A historic market town worth visiting in its own right, Much Wenlock has big-screen connections. Scenes from the 1986 film Clockwise, starring John Cleese, were shot here. Cleese plays an irate headmaster, who attacks a phone box outside The Raven (note to film spotters: the phone box was moved when the pub was renovated) and scrambles out of the window of a Georgian house opposite.
Countryside beyond the town was the setting for the classic 1950 film Gone to Earth. Wenlock Edge is a steep, wooded limestone escarpment that is famous for its dramatic views, fossils and rare flowers.
Walk up High Street, then at the junction (look out for the Gaskell Arms Hotel) turn right up Victoria Road. When the road forks, bear left down Stretton Road, signed Wenlock Edge. After 300m, turn right along a track named Blakely Hollow. Ignore a small path on your right and carry straight up, through a gate. 15m past the National Trust (NT) car park turn right, signed Harley Bank. The path then climbs and bears right through ash trees.
Climb a stile, then after 30m, go through a gate with beautiful views over the Wrekin, Shropshire’s landmark isolated hill, from the top of which you can see 15 counties. Cross a track, climb a stile, then pick up a path running left. Go through a gate then turn right over a stile into woodland and down steps (labelled on the reverse of the post as the Jenny Wind walk). Take care of the small open quarry to your left, and follow the path right. Turn right at the pink NT marker, down a wooded path until you reach a T-junction; turn left. When you come to a crossing of paths, go straight ahead signed Blakeway Coppice. Take the higher path when it forks and head uphill. Stay on the main track, eventually bearing left uphill. Turn right at the T-junction, through a gate.
1. TWO AND A QUARTER MILES
Take the lower path on your right, after which it’s just a matter of following the path as it dips through Blakeway Coppice, beside Wenlock Edge. The thickly wooded escarpment runs for 18 miles and is a haven for rare lime-loving plants such as bee orchids, while 29 species of butterfly are attracted by the diverse flora. Fallow deer browse the dense undergrowth, and look out for hunting buzzards, kestrels and sparrowhawks. You may even catch a rare glimpse of the dashing hobby.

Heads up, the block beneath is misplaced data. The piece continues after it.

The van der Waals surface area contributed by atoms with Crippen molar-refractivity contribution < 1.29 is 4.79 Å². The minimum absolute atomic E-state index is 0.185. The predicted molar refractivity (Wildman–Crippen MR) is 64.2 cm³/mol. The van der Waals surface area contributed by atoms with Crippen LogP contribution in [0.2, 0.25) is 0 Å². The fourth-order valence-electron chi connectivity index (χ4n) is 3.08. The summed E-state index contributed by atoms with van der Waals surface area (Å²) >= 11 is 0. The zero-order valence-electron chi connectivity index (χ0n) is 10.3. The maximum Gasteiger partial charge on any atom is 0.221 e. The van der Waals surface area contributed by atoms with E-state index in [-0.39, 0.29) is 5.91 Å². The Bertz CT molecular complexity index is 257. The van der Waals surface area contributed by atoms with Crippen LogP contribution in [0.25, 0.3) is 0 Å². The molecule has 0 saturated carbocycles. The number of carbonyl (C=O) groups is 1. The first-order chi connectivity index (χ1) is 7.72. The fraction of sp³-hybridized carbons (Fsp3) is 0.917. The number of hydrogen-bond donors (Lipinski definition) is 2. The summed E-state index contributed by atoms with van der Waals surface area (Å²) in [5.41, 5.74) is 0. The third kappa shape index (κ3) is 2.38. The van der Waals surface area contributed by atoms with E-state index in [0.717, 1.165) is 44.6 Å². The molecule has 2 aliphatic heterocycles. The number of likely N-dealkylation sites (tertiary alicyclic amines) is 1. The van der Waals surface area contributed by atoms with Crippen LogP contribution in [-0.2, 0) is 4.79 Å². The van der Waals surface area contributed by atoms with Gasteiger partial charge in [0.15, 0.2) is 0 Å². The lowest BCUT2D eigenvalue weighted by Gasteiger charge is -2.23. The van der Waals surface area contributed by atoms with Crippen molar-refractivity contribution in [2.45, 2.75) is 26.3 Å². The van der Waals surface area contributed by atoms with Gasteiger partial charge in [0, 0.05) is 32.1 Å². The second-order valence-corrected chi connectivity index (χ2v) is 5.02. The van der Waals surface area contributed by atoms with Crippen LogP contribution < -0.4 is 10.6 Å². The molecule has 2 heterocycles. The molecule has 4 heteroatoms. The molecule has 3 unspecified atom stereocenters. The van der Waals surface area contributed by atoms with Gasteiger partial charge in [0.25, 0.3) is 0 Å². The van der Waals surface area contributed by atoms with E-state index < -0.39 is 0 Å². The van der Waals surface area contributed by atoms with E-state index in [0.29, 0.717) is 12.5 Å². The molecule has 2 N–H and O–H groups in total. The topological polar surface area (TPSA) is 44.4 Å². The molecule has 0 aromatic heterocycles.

When the lower path joins up with the main track, turn right along it – there’s a stunning viewpoint on your right after a few metres – then shortly turn off it again signed Presthope. Follow the path as it dips downhill a little before joining a main track heading left. When you come to a fork, take a left uphill, walk past a gnarled old tree then turn sharp left into a car park.
2. FOUR MILES
From the rear, right corner of the car park, turn past a viewpoint, following Lea Quarry walk signs. Beyond the quarry, the path runs on the narrow crest of Wenlock Edge.
Eventually you come to the path junction from earlier – turn right, keeping to the path, signed Much Wenlock. Retrace steps to the start of the walk.
Mainly waymarked paths through woodland, which may be muddy in places.
HOW TO GET THERE
Much Wenlock is 13 miles south-east of Shrewsbury on the A458. There is a car park in the centre of the town, just off St Mary’s Road and a National Trust car park off Stretton Road in Blakeley Hollow.
By public transport:
Buses from Shrewsbury (32mins), Bridgnorth (21mins) and Telford (47mins).
The Raven Hotel
30 Barrow Street,
Much Wenlock TF13 6EN
The Gaskell Arms Hotel,
Much Wenlock TF13 6AQ
☎ 01952 727251
The Wenlock Deli
11 High Street, Much Wenlock TF13 6AA
☎ 01952 727429
Longville, Much Wenlock TF13 6EG
Open Sundays April-Jan, adult £3, child 50p. Available as a youth hostel at other times. www.nationaltrust.org.uk
Ordnance Survey Explorer Map 217.
Grid ref: SO 623 998
Much Wenlock Visitor Information Centre & Museum
The Square, Much Wenlock TF13 6HR
☎ 01952 727679
Shropshire Tourist Information